QUESTION: Why would he buck me off after we have such a great relationship on the ground (he does not question my leadership, on the other hand when he is put in his place, he licks and chews and is affectionate - without entering my personal space)? Or is he still all anxious about the move? He looks settled in very well. Forgot to mention he just had his yearly vet check and dental done so there are no underlying health conditions.

RESPONSE: Not being there and able to observe the situation leaves me guessing at the cause. Perhaps too much grain for the exercise he is getting. Perhaps something scared him. Perhaps he was not warmed up enough before you went out. Perhaps he was 'cold backed.' Perhaps he was showing a bit of herd bound behavior. Perhaps still a bit anxious about the new place. Perhaps something having to do with the tack.

QUESTION: Do you agree with keeping a horse occupied with small tasks when on his back to keep his mind of scary things? Sometimes I just want him to get long and low in preparation for our dressage work, but last time I did it my accident happen?

RESPONSE: Perhaps you are nagging the horse with the small tasks all the time. This will irritate the animal. Rather than too many little thigns to pay attention to, if he acts out at all immediately do something bigger like hind quarter yields or figue 8's at the trot. After a couple of minutes, then ask the horse to move off calmly.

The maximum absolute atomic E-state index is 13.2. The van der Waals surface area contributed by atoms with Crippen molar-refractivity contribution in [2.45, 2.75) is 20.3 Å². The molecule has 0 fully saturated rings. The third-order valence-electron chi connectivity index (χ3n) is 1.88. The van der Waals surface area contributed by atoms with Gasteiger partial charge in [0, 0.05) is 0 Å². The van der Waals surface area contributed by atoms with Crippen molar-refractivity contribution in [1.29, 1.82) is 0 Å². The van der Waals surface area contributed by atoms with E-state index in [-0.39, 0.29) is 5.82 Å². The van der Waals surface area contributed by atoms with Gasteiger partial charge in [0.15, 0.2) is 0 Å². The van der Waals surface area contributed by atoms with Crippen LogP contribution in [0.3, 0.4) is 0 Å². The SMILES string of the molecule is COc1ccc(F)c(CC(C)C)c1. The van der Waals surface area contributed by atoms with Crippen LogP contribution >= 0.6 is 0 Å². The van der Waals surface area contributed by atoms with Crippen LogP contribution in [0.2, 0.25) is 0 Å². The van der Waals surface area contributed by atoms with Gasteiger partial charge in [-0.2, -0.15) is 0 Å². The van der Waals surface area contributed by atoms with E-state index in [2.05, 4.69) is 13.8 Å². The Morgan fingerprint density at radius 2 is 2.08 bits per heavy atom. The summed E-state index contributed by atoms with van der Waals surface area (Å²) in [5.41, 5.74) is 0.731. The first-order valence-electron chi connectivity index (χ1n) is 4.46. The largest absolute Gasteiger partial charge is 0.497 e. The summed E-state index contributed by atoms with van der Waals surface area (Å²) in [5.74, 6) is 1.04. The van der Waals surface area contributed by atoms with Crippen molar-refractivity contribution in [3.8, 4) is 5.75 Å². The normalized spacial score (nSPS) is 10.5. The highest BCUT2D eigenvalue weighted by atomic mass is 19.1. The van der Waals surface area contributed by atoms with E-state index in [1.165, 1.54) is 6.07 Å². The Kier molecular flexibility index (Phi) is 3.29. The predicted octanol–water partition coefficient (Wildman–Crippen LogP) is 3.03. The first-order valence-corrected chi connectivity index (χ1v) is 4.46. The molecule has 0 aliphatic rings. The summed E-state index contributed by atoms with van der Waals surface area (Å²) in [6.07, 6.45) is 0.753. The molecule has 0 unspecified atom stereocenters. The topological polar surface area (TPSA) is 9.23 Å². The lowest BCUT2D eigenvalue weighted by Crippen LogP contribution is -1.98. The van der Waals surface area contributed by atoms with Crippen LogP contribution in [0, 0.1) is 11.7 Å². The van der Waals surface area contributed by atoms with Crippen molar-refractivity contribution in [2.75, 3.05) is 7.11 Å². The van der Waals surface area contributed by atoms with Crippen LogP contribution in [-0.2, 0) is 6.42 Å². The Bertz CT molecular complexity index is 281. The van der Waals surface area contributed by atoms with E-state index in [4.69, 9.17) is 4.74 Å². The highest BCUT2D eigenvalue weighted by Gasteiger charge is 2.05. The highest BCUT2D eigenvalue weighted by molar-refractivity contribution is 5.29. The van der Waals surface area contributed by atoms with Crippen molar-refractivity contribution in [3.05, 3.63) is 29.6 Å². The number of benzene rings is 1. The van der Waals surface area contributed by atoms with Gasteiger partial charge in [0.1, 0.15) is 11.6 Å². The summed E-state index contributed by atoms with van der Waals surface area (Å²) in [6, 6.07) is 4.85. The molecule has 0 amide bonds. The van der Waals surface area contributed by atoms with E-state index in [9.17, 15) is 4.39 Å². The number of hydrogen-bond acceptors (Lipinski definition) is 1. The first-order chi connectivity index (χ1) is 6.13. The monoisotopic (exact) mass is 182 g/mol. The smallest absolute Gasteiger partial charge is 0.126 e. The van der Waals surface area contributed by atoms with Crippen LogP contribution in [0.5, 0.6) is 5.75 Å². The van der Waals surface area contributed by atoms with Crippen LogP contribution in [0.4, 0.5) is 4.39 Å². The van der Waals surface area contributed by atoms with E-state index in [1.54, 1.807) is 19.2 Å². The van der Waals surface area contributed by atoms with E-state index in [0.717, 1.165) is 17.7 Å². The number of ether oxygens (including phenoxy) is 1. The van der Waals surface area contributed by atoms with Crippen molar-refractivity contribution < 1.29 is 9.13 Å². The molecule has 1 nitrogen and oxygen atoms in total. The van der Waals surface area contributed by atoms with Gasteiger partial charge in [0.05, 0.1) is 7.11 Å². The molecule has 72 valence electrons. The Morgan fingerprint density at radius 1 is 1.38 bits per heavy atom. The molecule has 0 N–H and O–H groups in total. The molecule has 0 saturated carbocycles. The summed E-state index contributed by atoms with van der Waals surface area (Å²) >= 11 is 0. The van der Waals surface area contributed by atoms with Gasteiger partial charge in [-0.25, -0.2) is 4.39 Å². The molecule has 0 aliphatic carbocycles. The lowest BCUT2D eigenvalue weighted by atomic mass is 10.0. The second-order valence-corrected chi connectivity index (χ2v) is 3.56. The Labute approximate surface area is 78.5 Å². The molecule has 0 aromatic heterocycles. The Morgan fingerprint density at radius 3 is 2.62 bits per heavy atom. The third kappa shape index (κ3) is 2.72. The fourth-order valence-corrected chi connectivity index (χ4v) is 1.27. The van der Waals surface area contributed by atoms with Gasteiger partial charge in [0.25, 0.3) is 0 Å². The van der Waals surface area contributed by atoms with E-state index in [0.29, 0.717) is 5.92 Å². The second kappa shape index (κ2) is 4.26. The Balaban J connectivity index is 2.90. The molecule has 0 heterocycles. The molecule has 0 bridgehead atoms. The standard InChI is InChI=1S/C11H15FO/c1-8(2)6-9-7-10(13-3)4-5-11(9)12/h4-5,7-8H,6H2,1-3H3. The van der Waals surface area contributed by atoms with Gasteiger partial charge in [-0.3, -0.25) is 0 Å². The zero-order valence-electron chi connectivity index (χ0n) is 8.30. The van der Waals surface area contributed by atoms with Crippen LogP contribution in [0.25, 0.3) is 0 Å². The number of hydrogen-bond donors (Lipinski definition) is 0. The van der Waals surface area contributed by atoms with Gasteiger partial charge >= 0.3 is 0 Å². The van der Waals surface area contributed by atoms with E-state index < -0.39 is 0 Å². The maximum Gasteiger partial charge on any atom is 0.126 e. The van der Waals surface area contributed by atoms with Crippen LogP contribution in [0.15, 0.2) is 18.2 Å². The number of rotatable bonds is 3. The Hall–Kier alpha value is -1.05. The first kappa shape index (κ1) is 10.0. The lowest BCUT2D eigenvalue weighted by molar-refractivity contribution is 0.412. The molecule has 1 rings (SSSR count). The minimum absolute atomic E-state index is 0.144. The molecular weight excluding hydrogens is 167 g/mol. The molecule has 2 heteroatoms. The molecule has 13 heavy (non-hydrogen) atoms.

QUESTION: He is always at the bottom of the heard but he started showing off in front of the new filly, even started chasing my dog out of the pen even though they were buddies before the filly came. Seems like he will be the leader till she gets little older and challenge him. Is he now testing my leadership abilities and trying to climb the herd hierarchy?

RESPONSE: It is normal for young horses to 'test the waters' so to speak. When a mare is around expect more.

QUESTION: As I said I am less confident, I still want to hang out with my horses but I don't want to seen as the wimpy-herd-member- that cannot be trusted as a leader? What to do?

RESPONSE: Work in a small paddock or round pen. This allows more space between you and the horse and still allows you to work with the horse. Do it on a line or at liberty. Set a spacial boundry you are comfortable with.

QUESTION: As soon as Muzik bucked me off, he ran a loop around the pasture and stopped right by me - sign of concern or was the grass the greenest where my royal butt landed?

RESPONSE: Sign of a bond/attachment.

QUESTION: And lastly, my confidence is shaken. Any tips how to mentally recover from a riding accident and get back in the game?

RESPONSE: Start small, keep safe, go slowly, keep sessions relatively short and simple for a while. Keep it very simple actually and easy. Sounds like you are quite knowledgeable. Think about what you want to do and how to make it safe and comfortable for yourself. Plan and prepare....Only do what feels safe for you and do not go beyond that (stretching yourself) for a while.

Reader: Thank you for your time Franklin! For a person with only one functional hand I wrote quite a long email. Sorry for taking so much of your busy time. Impressive one-handed typing.....

Petra with Broken Wing Anxious to Fly Again

FRANKLIN : You are most welcome! Best Wishes, Franklin